Livestock eartag case proves that I fight for Wyoming
I grew up on my family’s ranch near Fort Laramie, so I know a few things about what ranchers deal with every day and the obstacles they must overcome to remain in business. As a constitutional attorney for more than two decades, I also know that the federal government often serves as the greatest impediment to a ranch’s survival in Wyoming and elsewhere.
During the course of the last 100-plus years ranchers have developed a variety of methods to identify and trace their livestock, including brands, eartags, backtags and tattoos. These techniques are efficient, time-tested, and cost-effective ways of keeping track of the herd.
The bureaucrats at the U.S. Department of Agriculture seem to think that they know better, and in an effort to circumvent existing regulations and in violation of our ranchers’ rights, they have been trying for several years to mandate the use of expensive radio frequency identification (RFID) ear tags for cattle or bison when they are moved across state lines. This new mandate is not only highly suspect in terms of feasibility, but would cost our livestock producers well over $2 billion (as estimated by USDA), severely threatening their continued viability.
The RFID mandate also unfairly targets ranchers located in states without sufficient packing capacity, because they must move their livestock across state lines for processing. Ranchers in states with high capability for packing don’t have to move their cattle to other states and so wouldn’t incur the increased costs associated with RFID. This saga goes back years, to when the Ranchers Cattlemen Action Legal Fund-United Stockgrowers of American (R-CALF USA) sued USDA in 2019 to block its unlawful eartag mandate. R-CALF USA succeeded in that case when USDA, knowing that it had violated the law (while hoping that it didn’t get caught), withdrew the RFID mandate and said, “never mind” (at least temporarily).
The risk of eventual enforcement remains, however, as USDA hasn’t given up, with a recent announcement that it is going to take yet another run at adopting and enforcing an RFID requirement against our livestock producers. The basis for such mandate relates to the work of two unlawful “advisory committees” put together by the USDA so that it could claim that “the industry” is behind these efforts. That “industry,” however, isn’t the livestock producers, but the big four meat packers and the eartag manufacturing companies themselves.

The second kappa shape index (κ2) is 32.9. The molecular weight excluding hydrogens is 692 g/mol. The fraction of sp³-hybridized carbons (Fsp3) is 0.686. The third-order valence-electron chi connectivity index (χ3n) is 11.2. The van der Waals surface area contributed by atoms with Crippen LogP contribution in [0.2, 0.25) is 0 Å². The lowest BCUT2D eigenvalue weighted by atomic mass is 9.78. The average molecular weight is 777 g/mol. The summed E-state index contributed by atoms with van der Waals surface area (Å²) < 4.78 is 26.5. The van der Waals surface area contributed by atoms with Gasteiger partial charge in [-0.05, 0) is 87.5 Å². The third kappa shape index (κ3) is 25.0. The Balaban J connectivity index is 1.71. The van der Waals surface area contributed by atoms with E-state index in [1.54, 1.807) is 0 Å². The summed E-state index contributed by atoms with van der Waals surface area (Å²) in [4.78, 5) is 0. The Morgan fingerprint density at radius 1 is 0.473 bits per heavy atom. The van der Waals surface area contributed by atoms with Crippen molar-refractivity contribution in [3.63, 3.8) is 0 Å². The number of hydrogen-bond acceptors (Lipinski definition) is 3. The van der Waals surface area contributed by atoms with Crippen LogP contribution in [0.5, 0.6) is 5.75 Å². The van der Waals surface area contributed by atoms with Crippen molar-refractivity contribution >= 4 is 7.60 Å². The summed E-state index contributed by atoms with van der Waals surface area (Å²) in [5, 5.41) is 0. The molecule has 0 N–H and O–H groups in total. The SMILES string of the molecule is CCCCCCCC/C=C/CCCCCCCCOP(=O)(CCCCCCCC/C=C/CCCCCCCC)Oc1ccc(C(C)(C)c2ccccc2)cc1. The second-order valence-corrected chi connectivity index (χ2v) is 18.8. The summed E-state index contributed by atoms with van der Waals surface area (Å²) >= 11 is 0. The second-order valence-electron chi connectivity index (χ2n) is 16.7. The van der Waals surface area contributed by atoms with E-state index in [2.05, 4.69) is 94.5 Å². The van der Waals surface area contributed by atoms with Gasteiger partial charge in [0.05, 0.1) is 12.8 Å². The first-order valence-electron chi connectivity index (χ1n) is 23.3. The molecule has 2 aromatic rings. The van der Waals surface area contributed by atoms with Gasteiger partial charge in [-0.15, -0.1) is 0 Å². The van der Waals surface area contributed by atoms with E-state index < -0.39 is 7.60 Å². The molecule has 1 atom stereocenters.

These two “industry-led” working groups — the Cattle Traceability Working Group and the Producers Traceability Council — were established and utilized by USDA in violation of the Federal Advisory Committee Act . The USDA maintains it did not establish the groups, or manage or direct them, but that is a thin defense, as the agency’s own administrative record shows just the opposite.
The groups’ memberships are biased against the interests of ranchers, and they most certainly were created by USDA and its Animal and Plant Health Inspection Service. USDA and APHIS actively lobbied for the formation of the working groups beginning in 2017, and sponsored the “Strategy Forum on Livestock Traceability,” where the agreement to create the groups was struck.
In mid-March, in my role as counsel with the non-profit New Civil Liberties Alliance, I argued before the 10th Circuit Court of Appeals in Denver that, even though USDA had ostensibly paused its RFID mandate in response to our lawsuit, it is still engaged in formulating these harmful policies. Because USDA has violated FACA, it should be prohibited from using any of the work-product of either the CTWG or PTC, and should be prohibited from relying on them in the future.
It’s fitting that as I was appearing in court, it was the beginning of National Sunshine Week, which is an observance of the principle of open government. Sadly, as I have found throughout my career as a constitutional attorney, the government is often opaque and working against the freedoms of its citizens.
The RFID ear tags case is just the latest battle in the ongoing war against the encroachment of the federal government. I’ve fought in court — and won — against the Environmental Protection Agency, the U.S. Fish and Wildlife Service, and the USDA (among other agencies), as unelected bureaucrats sought ever-increasing control over the everyday lives of our citizens. Our livestock, property rights, and water rights are vital to Wyoming’s continued prosperity and way of life, and they are what I have spent most of my career defending.
While I am counsel in the RFID case, I am also a candidate for Wyoming’s only seat in the U.S. House of Representatives. When speaking to voters, I always argue that my record of standing up for the rights of Wyoming in federal court is one of my key qualifications for the office. And when I get to Congress, I will ask to be placed on the Natural Resources Committee, where Wyoming’s representative has historically served.
Our current member of Congress, Rep. Liz Cheney, does not have a seat on the Natural Resources Committee, choosing instead to spend her time on the Jan. 6 commission.
When I’m the next congresswoman from Wyoming, I will always advocate for the views and values of Wyoming, just like I am currently doing for ranchers in federal court
–Hageman is a Wyoming native, a constitutional attorney, a former Republican National Committeewoman from Wyoming, and a candidate for the U.S. House of Representatives in Wyoming.
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